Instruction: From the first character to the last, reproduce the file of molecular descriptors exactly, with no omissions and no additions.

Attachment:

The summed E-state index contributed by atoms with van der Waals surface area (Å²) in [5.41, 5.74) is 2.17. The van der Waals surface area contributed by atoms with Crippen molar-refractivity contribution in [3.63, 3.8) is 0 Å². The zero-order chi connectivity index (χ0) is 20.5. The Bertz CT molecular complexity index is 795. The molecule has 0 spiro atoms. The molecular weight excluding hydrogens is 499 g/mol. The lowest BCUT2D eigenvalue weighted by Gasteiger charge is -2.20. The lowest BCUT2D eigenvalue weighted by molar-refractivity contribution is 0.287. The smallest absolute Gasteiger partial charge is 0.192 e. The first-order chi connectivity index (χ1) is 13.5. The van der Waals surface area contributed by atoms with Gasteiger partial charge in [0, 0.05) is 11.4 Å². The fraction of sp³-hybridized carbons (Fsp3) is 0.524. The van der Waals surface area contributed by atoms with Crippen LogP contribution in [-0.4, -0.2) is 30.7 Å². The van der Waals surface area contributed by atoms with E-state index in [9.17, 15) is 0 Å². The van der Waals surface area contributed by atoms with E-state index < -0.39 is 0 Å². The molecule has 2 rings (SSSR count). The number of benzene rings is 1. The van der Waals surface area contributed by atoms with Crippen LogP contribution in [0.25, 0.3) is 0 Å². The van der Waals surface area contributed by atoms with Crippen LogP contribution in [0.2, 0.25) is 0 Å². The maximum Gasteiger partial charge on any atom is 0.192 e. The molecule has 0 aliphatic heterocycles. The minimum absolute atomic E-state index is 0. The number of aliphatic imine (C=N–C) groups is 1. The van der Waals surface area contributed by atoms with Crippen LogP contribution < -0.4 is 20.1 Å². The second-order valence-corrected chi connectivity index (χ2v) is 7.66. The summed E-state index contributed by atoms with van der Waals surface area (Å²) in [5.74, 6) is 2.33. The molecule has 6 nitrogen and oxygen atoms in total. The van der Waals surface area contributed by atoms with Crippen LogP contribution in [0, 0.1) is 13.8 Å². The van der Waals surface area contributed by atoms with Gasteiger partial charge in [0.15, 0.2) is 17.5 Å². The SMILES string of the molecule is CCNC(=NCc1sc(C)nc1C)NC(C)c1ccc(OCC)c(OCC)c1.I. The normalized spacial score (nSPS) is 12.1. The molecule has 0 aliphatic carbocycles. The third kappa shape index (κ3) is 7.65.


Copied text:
The summed E-state index contributed by atoms with van der Waals surface area (Å²) in [5.41, 5.74) is 2.17. The van der Waals surface area contributed by atoms with Crippen molar-refractivity contribution in [3.63, 3.8) is 0 Å². The zero-order chi connectivity index (χ0) is 20.5. The Bertz CT molecular complexity index is 795. The molecule has 0 spiro atoms. The molecular weight excluding hydrogens is 499 g/mol. The lowest BCUT2D eigenvalue weighted by Gasteiger charge is -2.20. The lowest BCUT2D eigenvalue weighted by molar-refractivity contribution is 0.287. The smallest absolute Gasteiger partial charge is 0.192 e. The first-order chi connectivity index (χ1) is 13.5. The van der Waals surface area contributed by atoms with Gasteiger partial charge in [0, 0.05) is 11.4 Å². The fraction of sp³-hybridized carbons (Fsp3) is 0.524. The van der Waals surface area contributed by atoms with Crippen LogP contribution in [-0.4, -0.2) is 30.7 Å². The van der Waals surface area contributed by atoms with E-state index in [9.17, 15) is 0 Å². The van der Waals surface area contributed by atoms with E-state index < -0.39 is 0 Å². The molecule has 2 rings (SSSR count). The number of benzene rings is 1. The van der Waals surface area contributed by atoms with Crippen LogP contribution in [0.25, 0.3) is 0 Å². The van der Waals surface area contributed by atoms with Crippen LogP contribution in [0.2, 0.25) is 0 Å². The maximum Gasteiger partial charge on any atom is 0.192 e. The molecule has 0 aliphatic heterocycles. The minimum absolute atomic E-state index is 0. The number of aliphatic imine (C=N–C) groups is 1. The van der Waals surface area contributed by atoms with Crippen LogP contribution < -0.4 is 20.1 Å². The second-order valence-corrected chi connectivity index (χ2v) is 7.66. The summed E-state index contributed by atoms with van der Waals surface area (Å²) in [5.74, 6) is 2.33. The molecule has 6 nitrogen and oxygen atoms in total. The van der Waals surface area contributed by atoms with Crippen LogP contribution in [0, 0.1) is 13.8 Å². The van der Waals surface area contributed by atoms with Gasteiger partial charge in [0.15, 0.2) is 17.5 Å². The SMILES string of the molecule is CCNC(=NCc1sc(C)nc1C)NC(C)c1ccc(OCC)c(OCC)c1.I. The normalized spacial score (nSPS) is 12.1. The molecule has 0 aliphatic carbocycles. The third kappa shape index (κ3) is 7.65.